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Separating tiny bacteria by shape: Simple tech for E. coli sorting

June 8, 2022
Nara Institute of Science and Technology
Researchers use a viscoelastic material flowing through a microfluidic chip to sort E. coli bacteria based on their degree of elongation. By using this 'lab-on-a-chip' device, scientists may be able to set up more reproducible experiments, as well monitor the progression of bacterial infections at a patient's bedside.

Scientists at Nara Institute of Science and Technology (NAIST) achieved shape-based separation of Escherichia coli (E. coli) bacteria using a viscoelastic fluid inside microfluidic channels. This "lab-on-a-chip" system has the capability to assist in making scientific experiments more reproducible, as well as provide more accurate assessments of the severity of bacterial infections based on patient samples.

The task of separating tiny bacteria based on their shape is a vital step in scientific and clinical applications, but also a difficult one. Whether an E. Coli bacterium is in a round or elongated configuration can indicate its state of biological function, and the ability to prepare homogeneous populations with uniform shapes may help improve experimental reproducibility. Moreover, being able to sort samples into sub-populations based on their shape may help diagnose patient health or assess environmental contamination. However, this ability has been difficult to achieve, especially at the scales needed to be practical.

Now, a team of researchers at NAIST and has been able to separate drug-treated E. coli bacteria using microfluidic channel containing poly-ethylene-oxide (PEO), a viscoelastic fluid. The elongation of the bacteria, as measured by the aspect ratio, ranged from 1.0 (spherical) to 5.5 (rod-shaped). Microchannels made of poly(dimethylsiloxane) were created with photolithography. PEO, which has both high viscosity and elasticity, was made to flow along the edges of an expanding V-shaped chamber. The elongated bacterium followed this flow to be collected at the edges of the device. "The shape of a E. coli bacterium changes based on its attachment, motility, dispersal, predation and differentiation behaviors," author Yalikun Yaxiaer explains. A rod-like configuration is more efficient for swimming, while a spherical shape may help it form communities. These changes are important milestones for the progression of disease, and whether the bacteria are swimming free or forming communities. "This technology will allow downstream genomics experiments on the separated E. coli populations to determine linkage between cell shape, antibiotic susceptibility and gene function," author Yoichiroh Hosokawa says. The team hopes the microfluidic platform they developed will be adopted by the broader scientific community for different applications in the fields of microbiology, molecular biology and biomedicine.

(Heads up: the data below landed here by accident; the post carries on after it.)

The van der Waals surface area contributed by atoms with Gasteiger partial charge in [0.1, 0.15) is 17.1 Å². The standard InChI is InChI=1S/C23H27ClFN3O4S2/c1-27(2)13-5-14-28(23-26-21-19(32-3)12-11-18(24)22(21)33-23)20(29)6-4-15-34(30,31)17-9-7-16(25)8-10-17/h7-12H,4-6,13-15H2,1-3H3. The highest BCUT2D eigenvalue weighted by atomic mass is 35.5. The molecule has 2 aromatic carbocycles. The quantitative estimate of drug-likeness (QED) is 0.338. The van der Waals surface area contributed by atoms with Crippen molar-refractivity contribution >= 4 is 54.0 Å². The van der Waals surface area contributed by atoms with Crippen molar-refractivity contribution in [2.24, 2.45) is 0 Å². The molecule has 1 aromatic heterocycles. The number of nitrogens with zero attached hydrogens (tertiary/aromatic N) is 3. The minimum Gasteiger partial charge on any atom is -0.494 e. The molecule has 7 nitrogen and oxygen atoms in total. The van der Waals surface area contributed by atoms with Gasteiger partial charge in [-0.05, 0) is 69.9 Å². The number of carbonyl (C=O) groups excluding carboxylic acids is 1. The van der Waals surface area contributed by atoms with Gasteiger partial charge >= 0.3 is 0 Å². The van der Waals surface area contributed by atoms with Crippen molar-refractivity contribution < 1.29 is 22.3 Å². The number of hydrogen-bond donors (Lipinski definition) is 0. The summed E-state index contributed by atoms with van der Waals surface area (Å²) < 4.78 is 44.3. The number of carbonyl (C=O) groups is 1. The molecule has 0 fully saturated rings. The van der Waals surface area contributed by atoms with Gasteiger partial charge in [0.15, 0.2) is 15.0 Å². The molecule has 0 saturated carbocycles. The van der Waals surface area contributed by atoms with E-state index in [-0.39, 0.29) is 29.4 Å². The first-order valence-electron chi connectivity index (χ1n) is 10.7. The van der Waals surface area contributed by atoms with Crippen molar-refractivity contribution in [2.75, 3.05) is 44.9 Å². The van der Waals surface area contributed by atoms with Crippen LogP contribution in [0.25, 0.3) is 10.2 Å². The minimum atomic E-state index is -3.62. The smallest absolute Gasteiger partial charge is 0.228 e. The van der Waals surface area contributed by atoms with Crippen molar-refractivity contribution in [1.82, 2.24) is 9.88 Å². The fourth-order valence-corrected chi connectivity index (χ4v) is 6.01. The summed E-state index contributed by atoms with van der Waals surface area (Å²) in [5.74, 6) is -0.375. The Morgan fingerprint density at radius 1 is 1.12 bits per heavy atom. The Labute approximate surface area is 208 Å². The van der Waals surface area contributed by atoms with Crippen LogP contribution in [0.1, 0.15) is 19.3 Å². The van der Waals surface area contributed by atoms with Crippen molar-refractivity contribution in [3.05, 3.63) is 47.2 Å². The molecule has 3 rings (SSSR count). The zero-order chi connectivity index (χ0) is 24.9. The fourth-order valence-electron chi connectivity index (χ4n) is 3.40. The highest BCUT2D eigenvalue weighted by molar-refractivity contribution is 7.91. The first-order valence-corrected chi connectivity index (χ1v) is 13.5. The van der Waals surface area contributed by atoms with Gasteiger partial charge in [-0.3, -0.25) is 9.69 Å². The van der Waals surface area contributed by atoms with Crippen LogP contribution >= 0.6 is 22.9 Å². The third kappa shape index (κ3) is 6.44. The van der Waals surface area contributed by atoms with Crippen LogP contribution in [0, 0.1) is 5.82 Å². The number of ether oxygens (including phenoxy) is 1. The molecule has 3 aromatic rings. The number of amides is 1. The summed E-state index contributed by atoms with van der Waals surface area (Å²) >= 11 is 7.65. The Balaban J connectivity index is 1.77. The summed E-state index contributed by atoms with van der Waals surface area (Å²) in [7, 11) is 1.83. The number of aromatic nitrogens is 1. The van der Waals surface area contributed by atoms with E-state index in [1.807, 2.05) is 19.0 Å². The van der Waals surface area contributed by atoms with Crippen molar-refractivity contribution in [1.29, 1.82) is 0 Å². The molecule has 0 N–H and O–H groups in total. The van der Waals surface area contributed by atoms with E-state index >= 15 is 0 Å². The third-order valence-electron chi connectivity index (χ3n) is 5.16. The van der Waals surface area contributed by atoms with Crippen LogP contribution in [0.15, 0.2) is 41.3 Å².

Story Source:

Materials provided by Nara Institute of Science and Technology. Note: Content may be edited for style and length.

Journal Reference:

  1. Tianlong Zhang, Hangrui Liu, Kazunori Okano, Tao Tang, Kazuki Inoue, Yoichi Yamazaki, Hironari Kamikubo, Amy K. Cain, Yo Tanaka, David W. Inglis, Yoichiroh Hosokawa, Yalikun Yaxiaer, Ming Li. Shape-based separation of drug-treated Escherichia coli using viscoelastic microfluidics. Lab on a Chip, 2022; DOI: 10.1039/D2LC00339B

Cite This Page:

Nara Institute of Science and Technology. "Separating tiny bacteria by shape: Simple tech for E. coli sorting." ScienceDaily. ScienceDaily, 8 June 2022. <>.
Nara Institute of Science and Technology. (2022, June 8). Separating tiny bacteria by shape: Simple tech for E. coli sorting. ScienceDaily. Retrieved July 21, 2024 from
Nara Institute of Science and Technology. "Separating tiny bacteria by shape: Simple tech for E. coli sorting." ScienceDaily. (accessed July 21, 2024).

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